Science and research on Humpback whales
Humpback whale

What does the latest science and research reveal about Humpback whales?

“Megaptera novaeangliae” or the Humpback whale, has definitely increased in numbers on its migratory path past the Sunshine Coast, but what do we know about these creatures and how?

They are probably the most watched and well studied species of whale. With a group of dedicated students and marine biologists joining Crusader 1 every whale watching season, we are able to assist with this research program.

Dr. Olaf Meynecke from “Humpbacks and Highrises”, along with many organisations all over the world, are contributing to the growing body of research, conservation and management of these majestic creatures.



A variety of methods has been used in the past to study whale biology, ecology and evolution. Boat surveys study distribution and habitat use, but they are not reliable 24/7, whereas photo identification helps recognise individual whales by their unique serrations and patterns. Just as Migaloo isn’t hard to spot, so too, thousands of whales have now been tracked using their distinct features.  Because humpbacks are so active in their “surface behaviour”– leaping clear out of the water, flipper and tail slapping – they are easily photographed and identified from year to year.


Satellite tagging and time-depth recorders

Satellite tagging and time-depth recorders are other methods (attaching small devices that send the whales’ GPS position to satellite receivers) which allowPreview researchers to track their movement, behaviour and migrations over a long period of time. Using time and distance between different transmitted positions, scientists have been able to determine when and where whales are swimming quickly and where they slow down to feed, rest or socialise. Time–depth sensors can measure the depth and duration of whales’ dives and provide important information on their feeding locations and behaviours. Whereas acoustic monitoring is useful when they cannot be visibly observed. Underwater microphones called hydrophones can be used to detect and record whale vocalizations or song.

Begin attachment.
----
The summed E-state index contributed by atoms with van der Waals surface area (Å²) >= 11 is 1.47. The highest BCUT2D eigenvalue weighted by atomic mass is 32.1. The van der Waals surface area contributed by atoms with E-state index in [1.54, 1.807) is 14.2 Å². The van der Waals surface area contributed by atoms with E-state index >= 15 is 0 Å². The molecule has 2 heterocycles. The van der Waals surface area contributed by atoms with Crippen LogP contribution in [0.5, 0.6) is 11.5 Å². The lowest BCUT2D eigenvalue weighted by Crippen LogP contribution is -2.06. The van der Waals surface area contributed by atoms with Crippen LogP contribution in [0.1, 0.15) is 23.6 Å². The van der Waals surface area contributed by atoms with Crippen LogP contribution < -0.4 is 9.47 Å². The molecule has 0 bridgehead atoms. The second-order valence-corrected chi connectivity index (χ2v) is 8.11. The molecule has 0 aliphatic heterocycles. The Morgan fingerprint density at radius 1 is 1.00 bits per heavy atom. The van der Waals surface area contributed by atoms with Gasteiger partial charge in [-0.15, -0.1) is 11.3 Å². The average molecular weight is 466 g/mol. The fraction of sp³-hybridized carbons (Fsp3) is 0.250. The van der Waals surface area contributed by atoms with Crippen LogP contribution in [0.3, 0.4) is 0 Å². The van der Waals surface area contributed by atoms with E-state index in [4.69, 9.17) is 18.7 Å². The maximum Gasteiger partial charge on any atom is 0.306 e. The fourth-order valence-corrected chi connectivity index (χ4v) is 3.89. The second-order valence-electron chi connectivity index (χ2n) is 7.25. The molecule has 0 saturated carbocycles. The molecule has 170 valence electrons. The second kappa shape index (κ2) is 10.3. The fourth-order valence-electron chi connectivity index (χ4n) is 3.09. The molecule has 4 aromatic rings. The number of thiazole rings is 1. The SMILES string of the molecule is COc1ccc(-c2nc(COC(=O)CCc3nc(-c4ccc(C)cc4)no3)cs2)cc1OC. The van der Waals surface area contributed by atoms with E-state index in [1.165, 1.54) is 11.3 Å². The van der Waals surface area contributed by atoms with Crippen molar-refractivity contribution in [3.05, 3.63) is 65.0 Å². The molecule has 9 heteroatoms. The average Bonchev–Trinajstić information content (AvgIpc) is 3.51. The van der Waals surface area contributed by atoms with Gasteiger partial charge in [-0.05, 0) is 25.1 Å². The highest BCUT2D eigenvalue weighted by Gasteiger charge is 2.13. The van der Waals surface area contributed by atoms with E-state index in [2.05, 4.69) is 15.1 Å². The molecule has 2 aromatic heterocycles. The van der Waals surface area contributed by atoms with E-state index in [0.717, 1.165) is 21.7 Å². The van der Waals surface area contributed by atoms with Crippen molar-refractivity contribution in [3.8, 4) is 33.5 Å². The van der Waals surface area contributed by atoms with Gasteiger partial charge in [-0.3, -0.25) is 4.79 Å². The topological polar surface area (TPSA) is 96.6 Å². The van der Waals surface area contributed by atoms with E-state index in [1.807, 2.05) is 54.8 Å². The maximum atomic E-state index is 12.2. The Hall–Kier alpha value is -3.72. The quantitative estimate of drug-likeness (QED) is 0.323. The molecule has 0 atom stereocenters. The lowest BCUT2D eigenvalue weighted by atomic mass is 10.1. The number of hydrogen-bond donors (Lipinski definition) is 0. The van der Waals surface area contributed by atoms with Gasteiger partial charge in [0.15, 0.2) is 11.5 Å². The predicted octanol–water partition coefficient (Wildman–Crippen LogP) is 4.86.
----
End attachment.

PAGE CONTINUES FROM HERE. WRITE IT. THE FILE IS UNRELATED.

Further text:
Genetic sampling can also be used to collect data 

Using a hollow tipped dart that collects a small plug of skin and blubber from the whale the sample can help determine the sex and relationship it has to other whales in the group. It can recognise whether it is a parent, offspring or sibling and whether the group are related to a Previewneighbouring pod or whether they comprise a discrete or isolated population.

Through the use of such devices, some amazing new discoveries have been documented. Robert Pitman, a marine ecologist, using satellite tags has collected evidence to prove that whales migrate from the cold Antarctic seas so they can moult and therefore avoid the build up of potentially harmful bacteria on their skin. . “You can track humpback whales migrating up Australia’s eastern coast just by following the trail of raining epidermal cells they’re shedding,” Pitman says.


Other forms of research

Dr Vanessa Pirotta, a Macquarie University Marine Biologist has used a waterproof drone fitted with a petri dish to collect samples from humpback’s snot to do health checks and even identify if whales are pregnant, based on blowhole sprays. By collecting these fresh samples, rather than those from stranded or dead whales, is proving to be more effective, non invasive and safer.

Cameras on the backs of baby humpbacks have now captured a rare glimpse of mothers nursing their calves – a sight rarely visible on the surface. In addition to a camera, the suction-cup tags also carry an acoustic recorder, depth sensor and accelerometer, which together, collect data on the behaviour, movement and breathing patterns of the whales.

And in the latest research that relates to climate change, Antarctic scientists are looking at the role whale poo plays in keeping ocean acidity levels low enough to allow marine life to survive and thrive. It seems that whale faeces helps absorb carbon dioxide on the sea bed and might help keep acidification in check.

The specialist equipment, constant monitoring and highly experienced personnel are all part of the whale watching season here on the Sunshine Coast. Their research plays a major role in helping to determine more knowledge about these majestic creatures as well as how best to protect and conserve the whales that visit how waters.

If you’d like the chance to experience the magic of humpback newborns playing alongside their parents this whale watching season, and also the older humpbacks breaching and tail slapping, feel free to give us a call on 0412 155 814 or email us on –  You can also book online if you wish.



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Jerry van Driel-Vis